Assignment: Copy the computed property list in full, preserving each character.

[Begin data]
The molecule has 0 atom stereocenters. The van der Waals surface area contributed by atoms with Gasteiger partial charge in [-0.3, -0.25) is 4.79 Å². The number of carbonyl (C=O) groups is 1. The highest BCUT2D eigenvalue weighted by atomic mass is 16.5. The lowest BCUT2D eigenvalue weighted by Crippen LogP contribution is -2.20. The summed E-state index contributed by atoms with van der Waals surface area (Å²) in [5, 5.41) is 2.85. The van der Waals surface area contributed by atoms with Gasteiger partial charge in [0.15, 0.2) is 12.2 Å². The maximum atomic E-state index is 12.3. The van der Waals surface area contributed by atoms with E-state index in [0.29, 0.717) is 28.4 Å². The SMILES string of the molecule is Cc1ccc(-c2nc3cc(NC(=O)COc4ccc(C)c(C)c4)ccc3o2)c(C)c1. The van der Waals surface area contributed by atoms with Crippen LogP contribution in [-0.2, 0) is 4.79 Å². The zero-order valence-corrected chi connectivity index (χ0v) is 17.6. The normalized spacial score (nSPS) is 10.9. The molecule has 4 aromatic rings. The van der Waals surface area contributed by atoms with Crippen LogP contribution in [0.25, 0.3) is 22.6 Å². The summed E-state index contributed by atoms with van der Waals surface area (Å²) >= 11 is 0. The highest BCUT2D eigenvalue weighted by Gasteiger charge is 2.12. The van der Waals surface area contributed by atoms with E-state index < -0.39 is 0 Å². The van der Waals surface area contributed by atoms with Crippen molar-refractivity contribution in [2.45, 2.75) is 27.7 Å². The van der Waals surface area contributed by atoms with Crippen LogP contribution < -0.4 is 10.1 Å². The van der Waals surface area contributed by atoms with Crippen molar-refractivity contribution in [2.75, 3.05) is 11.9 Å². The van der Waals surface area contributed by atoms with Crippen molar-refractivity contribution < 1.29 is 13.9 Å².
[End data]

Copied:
The molecule has 0 atom stereocenters. The van der Waals surface area contributed by atoms with Gasteiger partial charge in [-0.3, -0.25) is 4.79 Å². The number of carbonyl (C=O) groups is 1. The highest BCUT2D eigenvalue weighted by atomic mass is 16.5. The lowest BCUT2D eigenvalue weighted by Crippen LogP contribution is -2.20. The summed E-state index contributed by atoms with van der Waals surface area (Å²) in [5, 5.41) is 2.85. The van der Waals surface area contributed by atoms with Gasteiger partial charge in [0.15, 0.2) is 12.2 Å². The maximum atomic E-state index is 12.3. The van der Waals surface area contributed by atoms with E-state index in [0.29, 0.717) is 28.4 Å². The SMILES string of the molecule is Cc1ccc(-c2nc3cc(NC(=O)COc4ccc(C)c(C)c4)ccc3o2)c(C)c1. The van der Waals surface area contributed by atoms with Crippen LogP contribution in [-0.2, 0) is 4.79 Å². The zero-order valence-corrected chi connectivity index (χ0v) is 17.6. The normalized spacial score (nSPS) is 10.9. The molecule has 4 aromatic rings. The van der Waals surface area contributed by atoms with Crippen LogP contribution in [0.25, 0.3) is 22.6 Å². The summed E-state index contributed by atoms with van der Waals surface area (Å²) >= 11 is 0. The highest BCUT2D eigenvalue weighted by Gasteiger charge is 2.12. The van der Waals surface area contributed by atoms with E-state index < -0.39 is 0 Å². The van der Waals surface area contributed by atoms with Crippen molar-refractivity contribution in [2.45, 2.75) is 27.7 Å². The van der Waals surface area contributed by atoms with Crippen LogP contribution < -0.4 is 10.1 Å². The van der Waals surface area contributed by atoms with Crippen molar-refractivity contribution in [2.75, 3.05) is 11.9 Å². The van der Waals surface area contributed by atoms with Crippen molar-refractivity contribution < 1.29 is 13.9 Å².